News / Africa

Ruling on 'Kenyan 6' May Affect Upcoming Elections

Kenya's Finance Minister Uhuru Kenyatta (L), Kenya's Vice President Kalonzo Musyoka (C) and suspended Higher Education Minister William Ruto (R) attend a prayer meeting at the Uhuru Park grounds in the capital Nairobi, April 11, 2011.
Kenya's Finance Minister Uhuru Kenyatta (L), Kenya's Vice President Kalonzo Musyoka (C) and suspended Higher Education Minister William Ruto (R) attend a prayer meeting at the Uhuru Park grounds in the capital Nairobi, April 11, 2011.

The Hague-based International Criminal Court is expected to rule next week on whether the cases of six suspects accused of masterminding Kenya’s 2007-2008 post-election violence will proceed to trial.  The charges will have far-reaching impact on the country’s upcoming elections.

Two of the six suspects, Deputy Prime Minister Uhuru Ruling and former agriculture minister William Ruto, have announced they will run for president in Kenya’s upcoming elections, the exact date of which is still unknown.

Kenyatta, who is also minister of finance, and Ruto are charged with being criminally responsible as indirect co-perpetrators for crimes against humanity.  In Kenyatta’s case, the crimes against humanity are murder, forcible transfer, rape, persecution, and other inhumane acts; for Ruto, murder, forcible transfer of population, and persecution.

They and the other four suspects will know their fate January 23, when the ICC hearing begins.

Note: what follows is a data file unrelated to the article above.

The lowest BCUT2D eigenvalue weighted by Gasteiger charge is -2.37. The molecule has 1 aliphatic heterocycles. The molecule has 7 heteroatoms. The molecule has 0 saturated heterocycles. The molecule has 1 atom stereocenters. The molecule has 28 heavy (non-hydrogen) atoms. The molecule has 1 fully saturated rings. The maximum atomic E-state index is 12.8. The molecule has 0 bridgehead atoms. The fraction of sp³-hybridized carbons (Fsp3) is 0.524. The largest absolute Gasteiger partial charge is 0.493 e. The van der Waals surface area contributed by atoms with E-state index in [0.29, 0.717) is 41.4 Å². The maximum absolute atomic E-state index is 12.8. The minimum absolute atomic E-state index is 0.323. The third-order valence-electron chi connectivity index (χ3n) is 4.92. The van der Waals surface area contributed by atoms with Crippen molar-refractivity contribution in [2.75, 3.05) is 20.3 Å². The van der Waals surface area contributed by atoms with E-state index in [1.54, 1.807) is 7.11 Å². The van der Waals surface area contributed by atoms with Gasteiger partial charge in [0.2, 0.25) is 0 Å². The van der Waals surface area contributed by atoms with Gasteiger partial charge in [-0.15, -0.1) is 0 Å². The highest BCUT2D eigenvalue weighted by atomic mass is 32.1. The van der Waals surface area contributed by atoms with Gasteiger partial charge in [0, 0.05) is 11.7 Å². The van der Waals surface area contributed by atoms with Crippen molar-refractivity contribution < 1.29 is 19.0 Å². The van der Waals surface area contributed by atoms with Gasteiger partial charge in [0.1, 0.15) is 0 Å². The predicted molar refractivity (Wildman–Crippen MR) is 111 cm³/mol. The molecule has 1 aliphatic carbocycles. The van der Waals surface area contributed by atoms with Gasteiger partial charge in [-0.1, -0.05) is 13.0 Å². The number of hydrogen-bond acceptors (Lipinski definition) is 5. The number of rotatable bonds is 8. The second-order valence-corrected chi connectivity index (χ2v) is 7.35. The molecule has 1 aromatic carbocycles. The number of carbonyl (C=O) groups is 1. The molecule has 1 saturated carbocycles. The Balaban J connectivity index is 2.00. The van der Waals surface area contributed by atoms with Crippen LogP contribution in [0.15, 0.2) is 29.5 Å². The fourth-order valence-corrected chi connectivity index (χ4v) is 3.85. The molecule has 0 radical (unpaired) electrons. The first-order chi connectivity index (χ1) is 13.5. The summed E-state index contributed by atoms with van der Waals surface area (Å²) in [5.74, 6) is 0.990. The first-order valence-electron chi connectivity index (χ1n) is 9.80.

Law Society of Kenya Chairman Kenneth Akide says Kenyan law allows Kenyatta and Ruto to compete in the elections, saying the two are presumed innocent until proven guilty.  But, he says, the traumatic events following the last elections and subsequent suffering are still fresh in many peoples’ minds.

"You can imagine a candidate with such a baggage trying to run [for] office," he said.  "Even without an ICC conviction, even as we wait for the ICC to conduct a trial, they face really a very, very uphill task in convincing voters.  If you are running for president, and you are also having to spend time to travel to The Hague to present your defense, and all this is being reported and being reported very closely, that really presents a very, very difficult time.”

He says he thinks most voters will assume that there may be something to the charges, and that the public will presume guilt until innocence is proven if the ICC takes the cases to trial.

But Victor Rateng, project manager for public opinion surveys at the polling firm Ipsos-Synovate, disagrees.  He says in a July 2011 poll, only 56 percent of Kenyans surveyed supported the ICC process.

Rateng says that support was especially low in Central Province, Kenyatta's home territory, and the Rift Valley, Ruto’s home constituency.

Rateng says he thinks if the ICC does not take the cases to trial, Kenyatta and Ruto can use that to boost their popularity and credibility in their campaigns.

But if the trials proceed, he says all is not lost.  He notes how Kenyatta and Ruto told their supporters that the ICC had been “politicized” and manipulated.

"That was one of the key things that they used to campaign against their political rivals and saying, yes, there is collusion between our rivals and the ICC to have us prosecuted so that they can have the presidency in 2012," he said.

National Council of Non-Governmental Organizations Chairman George Wainaina says he thinks the average villager in Central Kenya and the Rift Valley feels that their candidate has been victimized by their rivals through the ICC process, and that the candidates stood up for their ethnic groups during the violence.